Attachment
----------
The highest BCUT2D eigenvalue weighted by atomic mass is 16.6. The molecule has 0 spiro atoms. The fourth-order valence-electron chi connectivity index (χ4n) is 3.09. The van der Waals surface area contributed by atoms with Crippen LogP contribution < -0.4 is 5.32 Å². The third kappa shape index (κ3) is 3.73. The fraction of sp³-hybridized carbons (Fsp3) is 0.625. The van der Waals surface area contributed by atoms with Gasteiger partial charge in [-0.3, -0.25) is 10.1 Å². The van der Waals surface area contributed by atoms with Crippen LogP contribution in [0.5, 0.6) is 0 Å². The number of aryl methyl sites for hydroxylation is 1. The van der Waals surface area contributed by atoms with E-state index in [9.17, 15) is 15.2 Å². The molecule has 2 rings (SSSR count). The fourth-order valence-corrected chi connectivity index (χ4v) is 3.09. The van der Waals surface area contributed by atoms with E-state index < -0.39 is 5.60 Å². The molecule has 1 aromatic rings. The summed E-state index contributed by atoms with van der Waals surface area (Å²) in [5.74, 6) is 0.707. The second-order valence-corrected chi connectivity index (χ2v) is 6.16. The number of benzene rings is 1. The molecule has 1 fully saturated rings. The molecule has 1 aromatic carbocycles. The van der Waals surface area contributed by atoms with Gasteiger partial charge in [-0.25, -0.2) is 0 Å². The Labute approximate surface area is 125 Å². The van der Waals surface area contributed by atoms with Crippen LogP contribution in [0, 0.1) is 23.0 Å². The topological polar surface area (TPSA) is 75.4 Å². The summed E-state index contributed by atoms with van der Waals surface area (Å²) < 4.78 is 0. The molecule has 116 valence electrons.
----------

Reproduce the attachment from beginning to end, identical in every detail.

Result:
The highest BCUT2D eigenvalue weighted by atomic mass is 16.6. The molecule has 0 spiro atoms. The fourth-order valence-electron chi connectivity index (χ4n) is 3.09. The van der Waals surface area contributed by atoms with Crippen LogP contribution < -0.4 is 5.32 Å². The third kappa shape index (κ3) is 3.73. The fraction of sp³-hybridized carbons (Fsp3) is 0.625. The van der Waals surface area contributed by atoms with Gasteiger partial charge in [-0.3, -0.25) is 10.1 Å². The van der Waals surface area contributed by atoms with Crippen LogP contribution in [0.5, 0.6) is 0 Å². The number of aryl methyl sites for hydroxylation is 1. The van der Waals surface area contributed by atoms with E-state index in [9.17, 15) is 15.2 Å². The molecule has 2 rings (SSSR count). The fourth-order valence-corrected chi connectivity index (χ4v) is 3.09. The van der Waals surface area contributed by atoms with E-state index < -0.39 is 5.60 Å². The molecule has 1 aromatic rings. The summed E-state index contributed by atoms with van der Waals surface area (Å²) in [5.74, 6) is 0.707. The second-order valence-corrected chi connectivity index (χ2v) is 6.16. The number of benzene rings is 1. The molecule has 1 fully saturated rings. The molecule has 1 aromatic carbocycles. The van der Waals surface area contributed by atoms with Gasteiger partial charge in [-0.25, -0.2) is 0 Å². The Labute approximate surface area is 125 Å². The van der Waals surface area contributed by atoms with Crippen LogP contribution in [0, 0.1) is 23.0 Å². The topological polar surface area (TPSA) is 75.4 Å². The summed E-state index contributed by atoms with van der Waals surface area (Å²) < 4.78 is 0. The molecule has 116 valence electrons.